Crowley Maritime Corporation, a multipurpose shipping, logistics, salvage, engineering and offshore company based in Jacksonville, Florida, operates a Lo-Lo/Ro-Ro Liner service between Jacksonville, Florida, U.S.A and San Juan, Puerto Rico. Until recently this has consisted of a fleet of 10 large triple deck barges being hauled by ocean-going tugs. Their cargo capacity has been up to 398 FEU or equivalent units per vessel. The company also operates a fleet of 15 Lo/Lo container vessels internationally with varying TEU capacities. The company can trace its routes back to 1892 when Thomas Crowley bought a Whitehall rowing boat and went into business for himself shuttling personnel and supplies between the San Francisco waterfront and the tall sailing ships that would anchor in San Francisco Bay. From these humble beginnings grew the company that is Crowley Maritime Corporation. The operation now encompasses many elements of the maritime industry, and more besides. The present structure, in which Crowley Maritime Corporation serves as a holding company for business lines and all subsidiaries, was put in place in 1992. The company is wholly and privately owned by the Crowley family and Crowley employees. The six operating lines of business are: Puerto Rico/Caribbean liner services; Latin America liner services; logistics; marine contract solutions; deep sea petroleum transportation; and petroleum transportation plus distribution and sales in Alaska. Notable achievements in recent years include the first licensed commercial cargo delivery directly from the U.S.A to Havana, Cuba, in nearly 40 years on 16th December 2001. That operation continues to this day. The year 2017 marked 125 years of business for the company and 2014 saw Crowley celebrate its 60th anniversary of service to the people and businesses of Puerto Rico. It is this operation that the newbuild focusses on as it enters a new era.

Commitment to the Future

It was back in February 2012 that Wärtsilä Ship Design (WSD) received an inquiry for a very high specification container Ro-Ro vessel for Crowley Maritime. The Ship Building Contract could have been signed before the summer of 2012, but given the novelty of the design linked to the use of relatively new LNG technology, Crowley Maritime wanted to ensure that all possible foreseeable risks were mitigated before the contract was finalised. So, in November 2013 Crowley Maritime Corporation placed the order with VT System’s subsidiary VT Halter Marine for two WSD84 2400 WD LNG ConRo (Combination Container Ro-Ro) ships for an estimated contract value of $350m.The newbuild project was officially confirmed on 1st January 2014 and, dubbed the Commitment (C) Class, the order heralded the start of a mission to modernise the company’s Jacksonville-San Juan (Puerto Rico) Liner Service after 6 decades. The name Commitment Class was chosen to represent Crowley’s commitment to the Puerto Rico Trade, but it was also a fitting tribute to the commitment from firms such as DNV GL, who helped the company design and deliver a safer, smarter, greener class of ships.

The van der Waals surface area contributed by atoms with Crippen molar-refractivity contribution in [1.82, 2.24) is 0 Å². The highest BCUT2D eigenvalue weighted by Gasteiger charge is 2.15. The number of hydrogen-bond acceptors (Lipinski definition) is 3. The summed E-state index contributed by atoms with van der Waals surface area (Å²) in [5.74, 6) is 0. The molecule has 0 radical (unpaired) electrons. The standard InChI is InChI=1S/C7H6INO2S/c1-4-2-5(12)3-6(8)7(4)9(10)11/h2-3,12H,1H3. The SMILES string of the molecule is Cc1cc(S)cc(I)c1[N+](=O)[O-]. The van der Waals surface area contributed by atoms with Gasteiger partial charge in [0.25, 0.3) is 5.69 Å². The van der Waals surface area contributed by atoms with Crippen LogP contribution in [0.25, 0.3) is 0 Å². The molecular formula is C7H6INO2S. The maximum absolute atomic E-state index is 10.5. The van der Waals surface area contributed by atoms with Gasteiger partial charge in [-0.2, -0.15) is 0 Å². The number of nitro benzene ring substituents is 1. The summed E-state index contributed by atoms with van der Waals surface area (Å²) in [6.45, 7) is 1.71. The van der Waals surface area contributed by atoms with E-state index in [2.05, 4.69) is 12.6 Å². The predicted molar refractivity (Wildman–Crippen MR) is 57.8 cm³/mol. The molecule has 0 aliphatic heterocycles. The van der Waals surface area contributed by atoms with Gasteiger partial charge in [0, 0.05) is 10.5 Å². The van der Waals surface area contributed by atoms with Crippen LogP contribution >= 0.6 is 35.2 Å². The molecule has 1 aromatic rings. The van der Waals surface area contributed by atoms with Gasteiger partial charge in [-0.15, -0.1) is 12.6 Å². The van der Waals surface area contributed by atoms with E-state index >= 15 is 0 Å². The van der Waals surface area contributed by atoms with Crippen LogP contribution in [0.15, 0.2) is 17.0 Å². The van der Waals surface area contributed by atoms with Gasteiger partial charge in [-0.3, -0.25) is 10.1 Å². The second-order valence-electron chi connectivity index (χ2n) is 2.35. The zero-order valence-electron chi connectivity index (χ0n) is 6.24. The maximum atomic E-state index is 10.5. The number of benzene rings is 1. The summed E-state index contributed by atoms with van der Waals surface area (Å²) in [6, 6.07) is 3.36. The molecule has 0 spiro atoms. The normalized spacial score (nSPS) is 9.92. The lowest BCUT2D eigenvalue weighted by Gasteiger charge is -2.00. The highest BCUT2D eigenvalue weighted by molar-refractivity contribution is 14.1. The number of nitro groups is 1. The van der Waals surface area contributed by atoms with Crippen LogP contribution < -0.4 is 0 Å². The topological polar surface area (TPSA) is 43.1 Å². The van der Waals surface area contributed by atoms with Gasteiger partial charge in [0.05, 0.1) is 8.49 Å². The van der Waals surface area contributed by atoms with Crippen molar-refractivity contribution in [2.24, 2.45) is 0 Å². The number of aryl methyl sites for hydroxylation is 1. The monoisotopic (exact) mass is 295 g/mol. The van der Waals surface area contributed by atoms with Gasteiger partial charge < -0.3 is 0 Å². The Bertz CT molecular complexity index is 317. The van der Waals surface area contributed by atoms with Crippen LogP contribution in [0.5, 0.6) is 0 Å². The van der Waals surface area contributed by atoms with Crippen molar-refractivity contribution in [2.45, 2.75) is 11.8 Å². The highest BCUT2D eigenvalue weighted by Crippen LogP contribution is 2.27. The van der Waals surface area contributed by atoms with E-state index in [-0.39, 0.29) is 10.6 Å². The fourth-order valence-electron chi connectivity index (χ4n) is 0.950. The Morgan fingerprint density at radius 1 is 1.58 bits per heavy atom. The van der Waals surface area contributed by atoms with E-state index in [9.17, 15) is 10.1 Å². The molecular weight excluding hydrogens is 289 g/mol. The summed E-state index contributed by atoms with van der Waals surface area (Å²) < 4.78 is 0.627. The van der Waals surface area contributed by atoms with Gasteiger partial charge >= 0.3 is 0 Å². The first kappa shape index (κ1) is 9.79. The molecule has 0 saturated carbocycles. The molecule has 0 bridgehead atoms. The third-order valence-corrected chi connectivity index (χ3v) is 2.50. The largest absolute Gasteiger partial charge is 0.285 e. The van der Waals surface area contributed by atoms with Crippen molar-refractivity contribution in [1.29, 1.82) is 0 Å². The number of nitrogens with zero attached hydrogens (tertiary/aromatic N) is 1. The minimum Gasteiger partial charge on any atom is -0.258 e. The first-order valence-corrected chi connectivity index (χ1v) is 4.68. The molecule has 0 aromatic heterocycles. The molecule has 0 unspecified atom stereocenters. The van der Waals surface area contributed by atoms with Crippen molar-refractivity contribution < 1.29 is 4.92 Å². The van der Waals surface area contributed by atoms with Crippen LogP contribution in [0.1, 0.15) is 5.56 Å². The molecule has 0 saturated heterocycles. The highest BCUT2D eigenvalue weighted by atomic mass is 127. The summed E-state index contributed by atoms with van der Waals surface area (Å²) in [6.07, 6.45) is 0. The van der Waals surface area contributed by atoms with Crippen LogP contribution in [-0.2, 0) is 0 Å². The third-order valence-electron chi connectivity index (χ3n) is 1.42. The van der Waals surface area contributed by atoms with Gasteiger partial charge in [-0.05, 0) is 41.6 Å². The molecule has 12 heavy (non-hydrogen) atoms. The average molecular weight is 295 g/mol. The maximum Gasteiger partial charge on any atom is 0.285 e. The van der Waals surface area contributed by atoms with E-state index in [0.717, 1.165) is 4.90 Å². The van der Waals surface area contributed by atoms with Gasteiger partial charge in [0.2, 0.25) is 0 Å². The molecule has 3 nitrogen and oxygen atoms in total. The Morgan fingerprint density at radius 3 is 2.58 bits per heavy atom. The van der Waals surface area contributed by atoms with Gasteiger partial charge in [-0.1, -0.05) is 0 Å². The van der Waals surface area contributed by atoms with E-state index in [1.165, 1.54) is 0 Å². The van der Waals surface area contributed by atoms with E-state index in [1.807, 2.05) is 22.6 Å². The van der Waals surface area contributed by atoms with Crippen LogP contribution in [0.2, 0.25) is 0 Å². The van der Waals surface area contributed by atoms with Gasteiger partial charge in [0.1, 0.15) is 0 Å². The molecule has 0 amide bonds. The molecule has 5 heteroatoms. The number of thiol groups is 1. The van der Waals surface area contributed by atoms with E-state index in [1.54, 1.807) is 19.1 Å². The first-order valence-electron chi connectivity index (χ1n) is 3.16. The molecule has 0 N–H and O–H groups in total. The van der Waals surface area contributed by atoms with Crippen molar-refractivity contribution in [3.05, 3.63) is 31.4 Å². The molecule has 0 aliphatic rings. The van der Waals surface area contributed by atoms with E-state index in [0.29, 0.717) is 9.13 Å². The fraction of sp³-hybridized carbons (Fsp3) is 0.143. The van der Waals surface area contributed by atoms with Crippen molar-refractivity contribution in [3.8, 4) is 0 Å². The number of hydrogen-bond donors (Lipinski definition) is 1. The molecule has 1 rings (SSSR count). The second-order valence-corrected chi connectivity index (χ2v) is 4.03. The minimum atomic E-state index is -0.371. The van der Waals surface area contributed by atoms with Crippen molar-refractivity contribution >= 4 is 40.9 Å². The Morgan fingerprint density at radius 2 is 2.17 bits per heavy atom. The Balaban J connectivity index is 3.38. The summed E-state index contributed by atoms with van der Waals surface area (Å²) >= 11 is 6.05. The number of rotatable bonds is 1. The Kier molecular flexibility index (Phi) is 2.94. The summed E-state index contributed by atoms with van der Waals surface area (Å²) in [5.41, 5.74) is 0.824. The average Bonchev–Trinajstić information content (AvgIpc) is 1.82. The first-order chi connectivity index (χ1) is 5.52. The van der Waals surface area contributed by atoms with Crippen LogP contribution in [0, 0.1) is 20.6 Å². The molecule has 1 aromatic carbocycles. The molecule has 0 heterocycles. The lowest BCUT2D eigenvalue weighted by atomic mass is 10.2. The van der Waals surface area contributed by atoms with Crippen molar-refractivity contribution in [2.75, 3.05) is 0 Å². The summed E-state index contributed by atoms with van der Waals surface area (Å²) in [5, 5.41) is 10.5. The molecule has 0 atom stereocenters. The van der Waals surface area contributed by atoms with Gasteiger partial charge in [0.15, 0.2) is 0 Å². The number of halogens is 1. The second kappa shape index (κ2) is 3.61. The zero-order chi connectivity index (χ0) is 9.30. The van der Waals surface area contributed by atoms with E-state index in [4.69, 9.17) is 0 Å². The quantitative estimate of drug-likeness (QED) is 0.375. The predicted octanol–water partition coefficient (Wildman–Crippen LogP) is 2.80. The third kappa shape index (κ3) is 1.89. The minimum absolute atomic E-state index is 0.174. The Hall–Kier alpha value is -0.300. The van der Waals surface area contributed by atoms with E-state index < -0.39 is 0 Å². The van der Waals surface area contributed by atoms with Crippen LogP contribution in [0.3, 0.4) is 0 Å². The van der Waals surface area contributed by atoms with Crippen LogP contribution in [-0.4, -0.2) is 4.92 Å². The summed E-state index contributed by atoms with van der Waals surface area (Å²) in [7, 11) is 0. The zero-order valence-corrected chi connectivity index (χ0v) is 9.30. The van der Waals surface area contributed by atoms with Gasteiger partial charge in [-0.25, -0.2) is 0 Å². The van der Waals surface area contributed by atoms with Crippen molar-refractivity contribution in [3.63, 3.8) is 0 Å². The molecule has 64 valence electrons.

Since the beginning of the 1970s Crowley had employed triple deck barges towed by tugs but such a practice has become somewhat dated in the modern-day deep-sea shipping world. This U.S Mainland to Puerto Rico service is the largest domestic (Jones Act) liner trade and, pre-2018, the fleet consisted of four 730-unit capacity and 2x 580-unit capacity triple deck Ro-Ro barges handled by Invader Class Tugs, sailing three times per week from Jacksonville, Florida, and once per week from Pennsauken, New Jersey. The fleet age, the new regulations and the increasing business potential were the main drivers for Crowley looking ahead of its competition and beyond the currently employed shipping practices to create a new fleet of vessels.

Shipping companies in the U.S.A are obliged to adhere to the Jones Act, a federal law that regulates maritime commerce in the United States of America. The Jones Act requires goods shipped between U.S. ports to be transported on ships that are built, owned and operated by United States citizens or permanent residents. Also known as the Merchant Marine Act of 1920, the law is vitally important to maintaining a strong U.S. maritime capability. So, Crowley had set the wheels in motion for the very first LNG powered, American flagged, Container Ro-Ro ships.

Subscribe today to read the full article!

Simply click below to subscribe and not only read the full article instantly, but gain unparalleled access to the specialist magazine for shipping enthusiasts.


Subscribe nowLog In


Sorry, comments are closed for this item